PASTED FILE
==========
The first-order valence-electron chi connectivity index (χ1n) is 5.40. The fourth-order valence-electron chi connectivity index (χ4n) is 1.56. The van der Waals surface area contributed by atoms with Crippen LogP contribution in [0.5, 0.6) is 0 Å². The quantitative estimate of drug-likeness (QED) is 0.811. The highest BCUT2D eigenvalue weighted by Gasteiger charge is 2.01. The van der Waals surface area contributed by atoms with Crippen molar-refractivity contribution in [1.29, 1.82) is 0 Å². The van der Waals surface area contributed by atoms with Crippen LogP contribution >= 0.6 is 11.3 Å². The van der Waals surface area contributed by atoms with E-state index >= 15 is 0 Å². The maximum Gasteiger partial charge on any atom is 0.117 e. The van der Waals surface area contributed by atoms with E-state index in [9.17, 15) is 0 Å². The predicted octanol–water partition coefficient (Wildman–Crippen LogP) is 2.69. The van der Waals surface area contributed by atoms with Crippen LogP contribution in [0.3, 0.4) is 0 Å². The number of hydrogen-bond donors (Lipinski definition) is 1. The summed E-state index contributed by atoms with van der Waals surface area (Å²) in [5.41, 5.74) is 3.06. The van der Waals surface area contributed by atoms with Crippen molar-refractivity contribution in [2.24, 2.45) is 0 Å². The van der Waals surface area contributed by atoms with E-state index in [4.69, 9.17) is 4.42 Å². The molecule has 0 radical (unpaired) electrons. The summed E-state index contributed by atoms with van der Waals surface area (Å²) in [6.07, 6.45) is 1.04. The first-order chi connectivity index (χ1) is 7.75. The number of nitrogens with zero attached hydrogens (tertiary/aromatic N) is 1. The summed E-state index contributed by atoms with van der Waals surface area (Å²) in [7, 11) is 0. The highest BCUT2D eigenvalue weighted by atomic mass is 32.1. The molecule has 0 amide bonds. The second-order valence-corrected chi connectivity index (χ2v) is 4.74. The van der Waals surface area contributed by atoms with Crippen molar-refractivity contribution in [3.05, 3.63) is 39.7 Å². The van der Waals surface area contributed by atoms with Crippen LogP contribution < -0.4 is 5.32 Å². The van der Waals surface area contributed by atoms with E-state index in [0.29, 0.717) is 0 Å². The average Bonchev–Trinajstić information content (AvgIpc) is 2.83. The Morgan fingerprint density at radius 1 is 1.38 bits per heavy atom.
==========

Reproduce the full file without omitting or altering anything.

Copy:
The first-order valence-electron chi connectivity index (χ1n) is 5.40. The fourth-order valence-electron chi connectivity index (χ4n) is 1.56. The van der Waals surface area contributed by atoms with Crippen LogP contribution in [0.5, 0.6) is 0 Å². The quantitative estimate of drug-likeness (QED) is 0.811. The highest BCUT2D eigenvalue weighted by Gasteiger charge is 2.01. The van der Waals surface area contributed by atoms with Crippen molar-refractivity contribution in [1.29, 1.82) is 0 Å². The van der Waals surface area contributed by atoms with Crippen LogP contribution >= 0.6 is 11.3 Å². The van der Waals surface area contributed by atoms with E-state index >= 15 is 0 Å². The maximum Gasteiger partial charge on any atom is 0.117 e. The van der Waals surface area contributed by atoms with E-state index in [9.17, 15) is 0 Å². The predicted octanol–water partition coefficient (Wildman–Crippen LogP) is 2.69. The van der Waals surface area contributed by atoms with Crippen LogP contribution in [0.3, 0.4) is 0 Å². The number of hydrogen-bond donors (Lipinski definition) is 1. The summed E-state index contributed by atoms with van der Waals surface area (Å²) in [5.41, 5.74) is 3.06. The van der Waals surface area contributed by atoms with Crippen molar-refractivity contribution in [2.24, 2.45) is 0 Å². The van der Waals surface area contributed by atoms with E-state index in [4.69, 9.17) is 4.42 Å². The molecule has 0 radical (unpaired) electrons. The summed E-state index contributed by atoms with van der Waals surface area (Å²) in [6.07, 6.45) is 1.04. The first-order chi connectivity index (χ1) is 7.75. The number of nitrogens with zero attached hydrogens (tertiary/aromatic N) is 1. The summed E-state index contributed by atoms with van der Waals surface area (Å²) in [7, 11) is 0. The highest BCUT2D eigenvalue weighted by atomic mass is 32.1. The molecule has 0 amide bonds. The second-order valence-corrected chi connectivity index (χ2v) is 4.74. The van der Waals surface area contributed by atoms with Crippen molar-refractivity contribution in [3.05, 3.63) is 39.7 Å². The van der Waals surface area contributed by atoms with Crippen LogP contribution < -0.4 is 5.32 Å². The van der Waals surface area contributed by atoms with E-state index in [0.29, 0.717) is 0 Å². The average Bonchev–Trinajstić information content (AvgIpc) is 2.83. The Morgan fingerprint density at radius 1 is 1.38 bits per heavy atom.